Vice Chairman of the Committe on the Exercise of the Inalienable Rights of the Palestinian People
Before the Security Council
The Situation in the Middle East, Including The Palestinian Question
In my capacity as Vice-Chairman of the Committee on the Exercise of the Inalienable Rights of the Palestinian People, allow me to congratulate you on the exemplary manner in which you have been steering the work of the Council during this month. I would also like to express my appreciation to H.E. Ambassador Emanuel Issoze-Ngondet of Gabon for his efficient presiding over the Council during the month of March.
On behalf of the Committee, I would like to express my appreciation to the United Nations Secretariat for the monthly briefings on the situation in the Middle East, including the Palestinian question. Briefings such as this serve a useful practical purpose as they reflect the latest developments on the ground, as well as the efforts by various stakeholders in the international community to move the peace process forward.
Sadly, Mr. President, as we meet here today, there appears to be little hope for a serious turnaround in the all too familiar patterns of events on the ground. Violence continues to affect the lives of Palestinians and Israelis. Our Committee has condemned the use by Israel of its military might against the occupied Palestinian people, be it the bombing of areas in Gaza, incursions into Palestinian cities in the West Bank and Gaza, or dispersing non-violent protestors in front of the separation wall built illegally on Palestinian land. Our Committee has also been unequivocal in condemning the indiscriminate firing of rockets by Palestinian groups from Gaza into Israel. Violence from either side has to stop.
Our Committee also considers it alarming and totally unacceptable that the Government of Israel continues to flagrantly dismiss numerous calls by members of the international community, including the Quartet, for halting the illegal settlement activity in the Occupied West Bank and especially in East Jerusalem. Prime Minister Netanyahuâ€™s latest statements in that regard send a clear message to the international community that the Israeli strategy is to continue to build in Jerusalem in violation of international law. At the same time, the occupying Power has continued to displace Palestinian residents in East Jerusalem through illegal house demolitions, evictions and residency right revocations.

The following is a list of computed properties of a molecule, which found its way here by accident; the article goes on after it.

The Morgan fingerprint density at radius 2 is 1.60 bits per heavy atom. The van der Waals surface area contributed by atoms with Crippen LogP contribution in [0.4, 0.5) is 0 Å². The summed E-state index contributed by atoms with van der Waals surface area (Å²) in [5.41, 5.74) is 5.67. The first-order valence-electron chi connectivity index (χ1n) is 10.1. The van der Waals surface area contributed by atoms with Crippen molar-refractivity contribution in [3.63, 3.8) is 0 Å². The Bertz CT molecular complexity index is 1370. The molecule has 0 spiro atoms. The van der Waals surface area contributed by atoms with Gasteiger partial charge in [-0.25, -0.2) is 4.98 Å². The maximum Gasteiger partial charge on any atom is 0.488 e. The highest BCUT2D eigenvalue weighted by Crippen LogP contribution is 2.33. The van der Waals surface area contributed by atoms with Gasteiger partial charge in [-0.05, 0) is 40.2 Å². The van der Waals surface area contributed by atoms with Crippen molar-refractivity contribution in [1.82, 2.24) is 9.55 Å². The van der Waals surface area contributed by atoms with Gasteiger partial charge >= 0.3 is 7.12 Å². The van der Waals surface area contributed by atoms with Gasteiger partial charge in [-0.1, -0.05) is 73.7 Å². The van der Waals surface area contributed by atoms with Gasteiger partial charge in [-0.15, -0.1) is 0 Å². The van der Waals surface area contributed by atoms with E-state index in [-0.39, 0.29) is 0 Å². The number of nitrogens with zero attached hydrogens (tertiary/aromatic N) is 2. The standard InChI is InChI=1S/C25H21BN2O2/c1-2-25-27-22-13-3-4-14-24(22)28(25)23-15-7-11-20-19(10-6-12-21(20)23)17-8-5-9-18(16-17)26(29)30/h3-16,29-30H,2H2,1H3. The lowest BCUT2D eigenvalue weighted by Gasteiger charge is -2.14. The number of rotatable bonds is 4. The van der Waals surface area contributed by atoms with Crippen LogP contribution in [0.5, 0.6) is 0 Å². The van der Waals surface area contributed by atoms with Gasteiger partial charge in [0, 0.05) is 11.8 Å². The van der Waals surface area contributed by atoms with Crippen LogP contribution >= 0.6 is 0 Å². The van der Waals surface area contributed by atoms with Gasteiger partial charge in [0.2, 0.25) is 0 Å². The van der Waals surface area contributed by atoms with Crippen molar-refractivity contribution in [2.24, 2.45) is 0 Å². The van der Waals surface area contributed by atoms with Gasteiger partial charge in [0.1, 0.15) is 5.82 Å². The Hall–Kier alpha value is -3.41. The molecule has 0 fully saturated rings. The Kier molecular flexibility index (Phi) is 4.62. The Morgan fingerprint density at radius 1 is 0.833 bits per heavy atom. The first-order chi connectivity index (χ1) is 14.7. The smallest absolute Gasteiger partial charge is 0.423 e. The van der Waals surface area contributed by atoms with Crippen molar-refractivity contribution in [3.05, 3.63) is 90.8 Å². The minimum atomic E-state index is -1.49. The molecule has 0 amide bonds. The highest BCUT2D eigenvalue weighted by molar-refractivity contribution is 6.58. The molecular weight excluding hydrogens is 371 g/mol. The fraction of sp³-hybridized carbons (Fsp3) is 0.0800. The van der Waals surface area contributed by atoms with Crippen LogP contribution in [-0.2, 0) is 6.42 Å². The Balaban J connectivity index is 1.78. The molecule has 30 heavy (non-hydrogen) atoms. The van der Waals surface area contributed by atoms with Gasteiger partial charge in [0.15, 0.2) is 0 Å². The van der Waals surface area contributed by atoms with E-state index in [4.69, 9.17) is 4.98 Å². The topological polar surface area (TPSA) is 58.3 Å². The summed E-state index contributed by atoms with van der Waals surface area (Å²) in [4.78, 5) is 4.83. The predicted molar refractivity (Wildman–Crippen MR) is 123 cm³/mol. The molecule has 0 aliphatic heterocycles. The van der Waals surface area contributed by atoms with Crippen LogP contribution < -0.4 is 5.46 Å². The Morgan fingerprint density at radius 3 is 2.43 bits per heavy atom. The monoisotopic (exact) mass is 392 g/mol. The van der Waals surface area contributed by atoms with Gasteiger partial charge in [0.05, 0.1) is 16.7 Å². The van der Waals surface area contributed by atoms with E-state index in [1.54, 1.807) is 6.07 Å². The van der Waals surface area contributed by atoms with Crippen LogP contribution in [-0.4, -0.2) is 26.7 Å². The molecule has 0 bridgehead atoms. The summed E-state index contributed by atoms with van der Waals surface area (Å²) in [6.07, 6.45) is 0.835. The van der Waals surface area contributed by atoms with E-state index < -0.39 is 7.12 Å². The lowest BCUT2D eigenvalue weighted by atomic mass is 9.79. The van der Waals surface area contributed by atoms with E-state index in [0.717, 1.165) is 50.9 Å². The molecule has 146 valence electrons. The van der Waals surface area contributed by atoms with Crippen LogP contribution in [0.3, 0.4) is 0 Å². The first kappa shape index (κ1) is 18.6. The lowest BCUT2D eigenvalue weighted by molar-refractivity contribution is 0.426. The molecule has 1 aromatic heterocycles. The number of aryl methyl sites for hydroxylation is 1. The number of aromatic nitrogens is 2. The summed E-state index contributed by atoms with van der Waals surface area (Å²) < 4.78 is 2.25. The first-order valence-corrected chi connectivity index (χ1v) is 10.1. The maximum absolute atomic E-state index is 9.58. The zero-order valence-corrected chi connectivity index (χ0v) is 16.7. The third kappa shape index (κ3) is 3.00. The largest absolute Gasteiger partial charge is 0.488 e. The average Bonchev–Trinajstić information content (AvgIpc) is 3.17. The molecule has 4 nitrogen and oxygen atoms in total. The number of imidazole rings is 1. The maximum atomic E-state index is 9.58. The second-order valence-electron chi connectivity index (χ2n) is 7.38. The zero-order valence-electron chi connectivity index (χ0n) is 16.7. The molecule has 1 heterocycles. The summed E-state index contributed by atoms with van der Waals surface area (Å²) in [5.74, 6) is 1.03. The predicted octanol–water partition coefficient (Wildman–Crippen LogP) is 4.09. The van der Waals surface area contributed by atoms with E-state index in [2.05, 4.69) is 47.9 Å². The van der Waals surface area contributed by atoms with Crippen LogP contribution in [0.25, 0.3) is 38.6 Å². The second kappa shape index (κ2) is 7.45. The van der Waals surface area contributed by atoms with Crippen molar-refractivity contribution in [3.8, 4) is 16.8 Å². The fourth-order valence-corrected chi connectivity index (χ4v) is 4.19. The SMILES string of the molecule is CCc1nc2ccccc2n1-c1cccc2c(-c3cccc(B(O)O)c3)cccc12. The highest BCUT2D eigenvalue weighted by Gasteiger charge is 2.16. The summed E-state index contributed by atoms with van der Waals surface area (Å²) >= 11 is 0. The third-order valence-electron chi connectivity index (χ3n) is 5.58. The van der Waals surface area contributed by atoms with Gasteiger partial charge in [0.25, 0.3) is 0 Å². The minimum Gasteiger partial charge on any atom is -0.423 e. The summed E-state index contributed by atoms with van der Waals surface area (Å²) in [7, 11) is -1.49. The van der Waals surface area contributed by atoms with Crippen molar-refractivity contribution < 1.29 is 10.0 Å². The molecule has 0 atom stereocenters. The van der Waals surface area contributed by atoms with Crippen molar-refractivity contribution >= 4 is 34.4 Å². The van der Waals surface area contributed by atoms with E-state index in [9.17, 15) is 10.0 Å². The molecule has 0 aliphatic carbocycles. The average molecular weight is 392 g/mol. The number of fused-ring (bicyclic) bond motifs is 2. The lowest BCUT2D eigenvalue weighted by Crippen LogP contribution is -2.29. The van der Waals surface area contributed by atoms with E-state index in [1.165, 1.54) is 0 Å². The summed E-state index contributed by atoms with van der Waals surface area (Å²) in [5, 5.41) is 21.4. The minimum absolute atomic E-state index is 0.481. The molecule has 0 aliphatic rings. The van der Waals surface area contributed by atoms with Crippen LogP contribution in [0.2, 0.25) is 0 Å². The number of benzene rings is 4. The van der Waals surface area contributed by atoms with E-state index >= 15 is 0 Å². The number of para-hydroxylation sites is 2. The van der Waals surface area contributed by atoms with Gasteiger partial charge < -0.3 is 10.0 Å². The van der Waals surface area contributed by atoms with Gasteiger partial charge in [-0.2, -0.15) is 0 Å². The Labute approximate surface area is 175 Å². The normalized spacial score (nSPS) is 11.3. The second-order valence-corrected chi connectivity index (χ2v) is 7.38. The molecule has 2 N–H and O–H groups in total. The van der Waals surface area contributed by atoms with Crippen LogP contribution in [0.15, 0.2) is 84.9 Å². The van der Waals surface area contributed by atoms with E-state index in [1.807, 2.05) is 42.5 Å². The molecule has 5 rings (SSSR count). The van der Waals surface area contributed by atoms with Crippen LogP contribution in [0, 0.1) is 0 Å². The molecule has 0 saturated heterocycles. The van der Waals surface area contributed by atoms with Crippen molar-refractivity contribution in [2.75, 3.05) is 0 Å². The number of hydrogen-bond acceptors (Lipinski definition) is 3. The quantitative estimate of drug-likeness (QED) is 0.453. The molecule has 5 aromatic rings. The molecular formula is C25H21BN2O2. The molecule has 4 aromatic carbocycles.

Our Committee is also seriously concerned about the new Israeli military order that went into effect yesterday threatening thousands of residents in the West Bank with deportation. This order is part of the Israeli policy of consolidating and perpetuating its occupation of Palestinian land through forced displacement of the population. Implementing this order would constitute a breach of the Forth Geneva Convention, in particular its Article 49, which prohibits forcible transfers as well as deportations of protected persons, individual or mass, from the occupied territory.
It is absolutely clear that, by creating such facts on the ground, the occupying Power is undermining efforts at restarting the political process and is pre-determining the outcome of the sensitive permanent status negotiations on the status of Jerusalem. This approach renders any such negotiations devoid of purpose. In the same vein, Israelâ€™s actions and policy on the issue of settlements are a serious threat to the concept of achieving a permanent settlement of the Israeli-Palestinian conflict on the basis of a two-State solution. It is obvious, Mr. President, that these illegal and provocative actions of the Israeli leadership are also directly undermining current efforts at resuming the political process between the parties.